But there’s an interesting angle here: in the more-or-less symmetrical US-Russia-China great cyber triangle we rarely if ever hear about Chinese or Russians being hacked. Is it that they are not being attacked? Not at all. For example, recently Russia detected a five-fold increase in powerful DDoS attacks over the last year, the longest one lasting ninety days. That one was by any standard a major cyber security event. Was it a big media deal in Russia? Not really– it was barely mentioned.

Initially I thought this difference was mainly a cultural thing. In Russia boys grow up in a culture where if you’re beaten up, you don’t cry “Mommy, he hit me!”, and for sure you don’t complain to teachers or the police. Just heal your bruises and learn to defend yourself. I believe that in China the culture in this respect is somewhat similar. The reaction to cyber attacks on the US is just the opposite. Instead of developing a really effective technology of cyber defense and immediate counterattack, we whine loudly time after time and waste our credibility with vague threats, when everyone knows there will be no real response.

However, cultural difference is probably not the reason for Russia’s and China’s  mute response. As an example of the opposite response, we can recall frequent border disputes between Russia and China in 1960s (over the areas where nobody was present for many miles except a few occasional border guards). During those clashes there were extensive media coverage on both sides, with many diplomatic notes saying something like “This is the 104th serious warning.”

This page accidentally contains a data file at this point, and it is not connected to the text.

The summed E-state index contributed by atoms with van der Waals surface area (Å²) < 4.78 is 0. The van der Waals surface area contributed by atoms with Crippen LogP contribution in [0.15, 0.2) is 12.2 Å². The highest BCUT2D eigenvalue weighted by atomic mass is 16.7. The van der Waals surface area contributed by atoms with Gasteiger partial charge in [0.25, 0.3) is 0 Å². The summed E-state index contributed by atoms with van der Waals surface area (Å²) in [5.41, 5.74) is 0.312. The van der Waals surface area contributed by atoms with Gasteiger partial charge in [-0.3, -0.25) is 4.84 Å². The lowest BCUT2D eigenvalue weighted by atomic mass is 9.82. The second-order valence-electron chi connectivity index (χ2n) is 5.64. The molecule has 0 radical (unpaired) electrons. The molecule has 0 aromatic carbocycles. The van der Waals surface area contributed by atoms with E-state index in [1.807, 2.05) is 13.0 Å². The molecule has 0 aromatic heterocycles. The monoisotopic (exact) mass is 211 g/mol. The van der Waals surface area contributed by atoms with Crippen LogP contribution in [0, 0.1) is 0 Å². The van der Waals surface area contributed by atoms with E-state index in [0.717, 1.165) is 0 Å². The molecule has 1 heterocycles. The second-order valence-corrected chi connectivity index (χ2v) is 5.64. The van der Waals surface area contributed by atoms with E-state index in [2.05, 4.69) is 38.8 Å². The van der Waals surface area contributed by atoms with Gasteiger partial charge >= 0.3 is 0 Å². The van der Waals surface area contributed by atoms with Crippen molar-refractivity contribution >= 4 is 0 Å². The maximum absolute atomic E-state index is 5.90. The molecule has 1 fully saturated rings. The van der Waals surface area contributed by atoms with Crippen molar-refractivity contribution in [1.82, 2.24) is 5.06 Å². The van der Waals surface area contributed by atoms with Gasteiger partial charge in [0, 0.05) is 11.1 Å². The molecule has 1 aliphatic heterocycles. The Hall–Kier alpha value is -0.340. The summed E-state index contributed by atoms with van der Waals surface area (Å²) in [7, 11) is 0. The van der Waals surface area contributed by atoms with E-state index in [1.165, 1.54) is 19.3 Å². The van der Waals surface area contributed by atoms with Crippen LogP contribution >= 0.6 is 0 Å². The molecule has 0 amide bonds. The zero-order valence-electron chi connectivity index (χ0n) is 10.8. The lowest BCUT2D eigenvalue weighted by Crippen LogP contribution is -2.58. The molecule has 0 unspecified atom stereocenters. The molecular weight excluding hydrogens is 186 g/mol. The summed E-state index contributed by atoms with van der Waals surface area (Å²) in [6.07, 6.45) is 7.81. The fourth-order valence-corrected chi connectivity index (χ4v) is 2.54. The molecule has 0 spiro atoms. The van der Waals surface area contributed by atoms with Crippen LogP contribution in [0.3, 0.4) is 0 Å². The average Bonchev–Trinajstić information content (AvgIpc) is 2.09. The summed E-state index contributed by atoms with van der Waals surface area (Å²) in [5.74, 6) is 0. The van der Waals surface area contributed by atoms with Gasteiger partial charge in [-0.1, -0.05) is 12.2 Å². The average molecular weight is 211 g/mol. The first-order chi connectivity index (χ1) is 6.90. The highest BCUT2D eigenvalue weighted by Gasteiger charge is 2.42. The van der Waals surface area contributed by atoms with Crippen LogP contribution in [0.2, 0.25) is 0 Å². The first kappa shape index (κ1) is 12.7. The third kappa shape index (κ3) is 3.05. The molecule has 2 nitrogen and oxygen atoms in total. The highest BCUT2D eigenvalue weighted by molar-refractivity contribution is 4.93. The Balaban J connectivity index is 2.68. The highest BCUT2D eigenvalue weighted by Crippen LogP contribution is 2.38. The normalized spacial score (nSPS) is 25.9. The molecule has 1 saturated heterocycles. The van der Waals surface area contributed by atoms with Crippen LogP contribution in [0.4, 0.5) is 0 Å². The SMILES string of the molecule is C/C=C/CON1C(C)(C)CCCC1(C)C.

So, the question remains: compared to our constant whining, what is the reason for the very muted Russian and Chinese responses to cyber attacks?

Privacy Posturing in the Great Cyber Triangle

The recent New York Times article, “Internet Giants Erect Barriers to Spy Agencies,” reflects the current political rhetoric over privacy, but it also misrepresents the reality of the situation.

http://www.nytimes.com/2014/06/07/technology/internet-giants-erect-barriers-to-spy-agencies.html

The companies cited– Google, Facebook, Yahoo, and the like– are taking steps to make NSA interception of their data more difficult. But this is a basically political move. They are merely reducing levels of voluntary cooperation with the government. The simple truth is that with the cybersecurity technology currently available and deployed these companies are not capable of protecting themselves, and ultimately their customers, from cyber attacks.

In the great US-Russia-China Cyber Triangle each government has enjoyed the quasi-voluntary cooperation of its cyber-based large companies. The other two governments were simply attacking the companies at will, and with full success. Of course, the companies’ cooperation was helpful to their host government, but it should be clearly understood that this was merely a matter of convenience and efficiency, and had little bearing on the actual result.

So the only change this new US cyber company fad  is that it will take a little more effort by the US Government to get the same results. The other two sides of the great triangle aren’t affected (nor, for that matter, are several  other governments).

This might suggest that the only way to protect people’s privacy is a legislative approach that would prohibit the Government from spying on its own citizens. But then we have to clearly understand that while we can prohibit NSA collecting Americans’ personal and private data, we cannot prevent Russia or China from doing the same. This is a symmetrical situation: Russia and China, and any other country, cannot prohibit the US collecting whatever they want. The situation would be awkward indeed if only American Government cannot collect unrestricted information on Americans. Spying is the oldest profession, and it’s going to prosper for the foreseeable future.

There’s a simple conclusion to be drawn: until and unless we develop new and truly effective cybersecurity technologies all the discussions about our privacy are just exercises in political rhetoric.